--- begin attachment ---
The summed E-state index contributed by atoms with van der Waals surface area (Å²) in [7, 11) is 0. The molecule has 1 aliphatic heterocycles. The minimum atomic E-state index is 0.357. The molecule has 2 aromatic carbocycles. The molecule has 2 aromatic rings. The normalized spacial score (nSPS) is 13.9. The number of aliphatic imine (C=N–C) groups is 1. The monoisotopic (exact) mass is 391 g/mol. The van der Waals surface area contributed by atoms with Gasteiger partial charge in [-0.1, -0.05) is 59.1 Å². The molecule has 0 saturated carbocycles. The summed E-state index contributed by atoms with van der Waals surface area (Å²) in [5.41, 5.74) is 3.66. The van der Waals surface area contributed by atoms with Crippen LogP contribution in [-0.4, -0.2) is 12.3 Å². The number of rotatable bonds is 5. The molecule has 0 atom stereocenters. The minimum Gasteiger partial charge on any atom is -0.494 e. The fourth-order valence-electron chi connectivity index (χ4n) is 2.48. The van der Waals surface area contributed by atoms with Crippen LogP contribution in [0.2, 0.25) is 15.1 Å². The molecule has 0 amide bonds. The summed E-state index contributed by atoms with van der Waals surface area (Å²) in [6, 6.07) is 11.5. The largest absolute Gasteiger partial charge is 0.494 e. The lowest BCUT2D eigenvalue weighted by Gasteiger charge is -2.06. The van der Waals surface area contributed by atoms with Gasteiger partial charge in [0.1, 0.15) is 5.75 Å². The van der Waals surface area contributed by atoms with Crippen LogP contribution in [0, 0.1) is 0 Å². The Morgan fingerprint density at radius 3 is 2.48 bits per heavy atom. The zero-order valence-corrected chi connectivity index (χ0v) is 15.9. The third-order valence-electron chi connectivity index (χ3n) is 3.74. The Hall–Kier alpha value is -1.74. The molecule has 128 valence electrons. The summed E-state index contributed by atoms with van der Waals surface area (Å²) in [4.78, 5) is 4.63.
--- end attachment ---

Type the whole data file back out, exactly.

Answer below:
The summed E-state index contributed by atoms with van der Waals surface area (Å²) in [7, 11) is 0. The molecule has 1 aliphatic heterocycles. The minimum atomic E-state index is 0.357. The molecule has 2 aromatic carbocycles. The molecule has 2 aromatic rings. The normalized spacial score (nSPS) is 13.9. The number of aliphatic imine (C=N–C) groups is 1. The monoisotopic (exact) mass is 391 g/mol. The van der Waals surface area contributed by atoms with Gasteiger partial charge in [-0.1, -0.05) is 59.1 Å². The molecule has 0 saturated carbocycles. The summed E-state index contributed by atoms with van der Waals surface area (Å²) in [5.41, 5.74) is 3.66. The van der Waals surface area contributed by atoms with Crippen LogP contribution in [-0.4, -0.2) is 12.3 Å². The number of rotatable bonds is 5. The molecule has 0 atom stereocenters. The minimum Gasteiger partial charge on any atom is -0.494 e. The fourth-order valence-electron chi connectivity index (χ4n) is 2.48. The van der Waals surface area contributed by atoms with Crippen LogP contribution in [0.2, 0.25) is 15.1 Å². The molecule has 0 amide bonds. The summed E-state index contributed by atoms with van der Waals surface area (Å²) in [6, 6.07) is 11.5. The largest absolute Gasteiger partial charge is 0.494 e. The lowest BCUT2D eigenvalue weighted by Gasteiger charge is -2.06. The van der Waals surface area contributed by atoms with Gasteiger partial charge in [0.1, 0.15) is 5.75 Å². The van der Waals surface area contributed by atoms with Crippen LogP contribution in [0, 0.1) is 0 Å². The Morgan fingerprint density at radius 3 is 2.48 bits per heavy atom. The zero-order valence-corrected chi connectivity index (χ0v) is 15.9. The third-order valence-electron chi connectivity index (χ3n) is 3.74. The Hall–Kier alpha value is -1.74. The molecule has 128 valence electrons. The summed E-state index contributed by atoms with van der Waals surface area (Å²) in [4.78, 5) is 4.63.